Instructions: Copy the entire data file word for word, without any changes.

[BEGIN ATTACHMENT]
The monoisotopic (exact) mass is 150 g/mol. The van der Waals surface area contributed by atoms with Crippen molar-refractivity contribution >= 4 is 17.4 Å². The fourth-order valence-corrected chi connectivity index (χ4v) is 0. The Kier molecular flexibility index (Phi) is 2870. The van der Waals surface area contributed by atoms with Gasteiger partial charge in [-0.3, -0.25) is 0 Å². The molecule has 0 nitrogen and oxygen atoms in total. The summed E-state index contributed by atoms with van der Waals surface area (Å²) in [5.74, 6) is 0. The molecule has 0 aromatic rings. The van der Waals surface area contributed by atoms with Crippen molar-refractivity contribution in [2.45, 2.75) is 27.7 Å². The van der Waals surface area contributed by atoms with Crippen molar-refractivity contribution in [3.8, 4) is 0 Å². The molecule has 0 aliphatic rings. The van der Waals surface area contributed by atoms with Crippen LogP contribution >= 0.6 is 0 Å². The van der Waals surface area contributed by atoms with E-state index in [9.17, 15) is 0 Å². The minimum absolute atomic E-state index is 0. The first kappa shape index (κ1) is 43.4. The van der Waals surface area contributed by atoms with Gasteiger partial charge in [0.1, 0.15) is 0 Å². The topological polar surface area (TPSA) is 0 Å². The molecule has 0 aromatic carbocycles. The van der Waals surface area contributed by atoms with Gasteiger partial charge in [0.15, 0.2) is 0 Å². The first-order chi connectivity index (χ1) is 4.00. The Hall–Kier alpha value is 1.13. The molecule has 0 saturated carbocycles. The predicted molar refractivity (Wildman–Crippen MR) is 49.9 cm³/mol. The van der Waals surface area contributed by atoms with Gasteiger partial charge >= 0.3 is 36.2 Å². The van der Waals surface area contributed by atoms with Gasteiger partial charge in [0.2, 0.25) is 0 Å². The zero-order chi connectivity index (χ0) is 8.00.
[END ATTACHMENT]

The monoisotopic (exact) mass is 150 g/mol. The van der Waals surface area contributed by atoms with Crippen molar-refractivity contribution >= 4 is 17.4 Å². The fourth-order valence-corrected chi connectivity index (χ4v) is 0. The Kier molecular flexibility index (Phi) is 2870. The van der Waals surface area contributed by atoms with Gasteiger partial charge in [-0.3, -0.25) is 0 Å². The molecule has 0 nitrogen and oxygen atoms in total. The summed E-state index contributed by atoms with van der Waals surface area (Å²) in [5.74, 6) is 0. The molecule has 0 aromatic rings. The van der Waals surface area contributed by atoms with Crippen molar-refractivity contribution in [2.45, 2.75) is 27.7 Å². The van der Waals surface area contributed by atoms with Crippen molar-refractivity contribution in [3.8, 4) is 0 Å². The molecule has 0 aliphatic rings. The van der Waals surface area contributed by atoms with Crippen LogP contribution >= 0.6 is 0 Å². The van der Waals surface area contributed by atoms with E-state index in [9.17, 15) is 0 Å². The minimum absolute atomic E-state index is 0. The first kappa shape index (κ1) is 43.4. The van der Waals surface area contributed by atoms with Gasteiger partial charge in [0.1, 0.15) is 0 Å². The topological polar surface area (TPSA) is 0 Å². The molecule has 0 aromatic carbocycles. The van der Waals surface area contributed by atoms with Gasteiger partial charge in [0.15, 0.2) is 0 Å². The first-order chi connectivity index (χ1) is 4.00. The Hall–Kier alpha value is 1.13. The molecule has 0 saturated carbocycles. The predicted molar refractivity (Wildman–Crippen MR) is 49.9 cm³/mol. The van der Waals surface area contributed by atoms with Gasteiger partial charge >= 0.3 is 36.2 Å². The van der Waals surface area contributed by atoms with Gasteiger partial charge in [0.2, 0.25) is 0 Å². The zero-order chi connectivity index (χ0) is 8.00.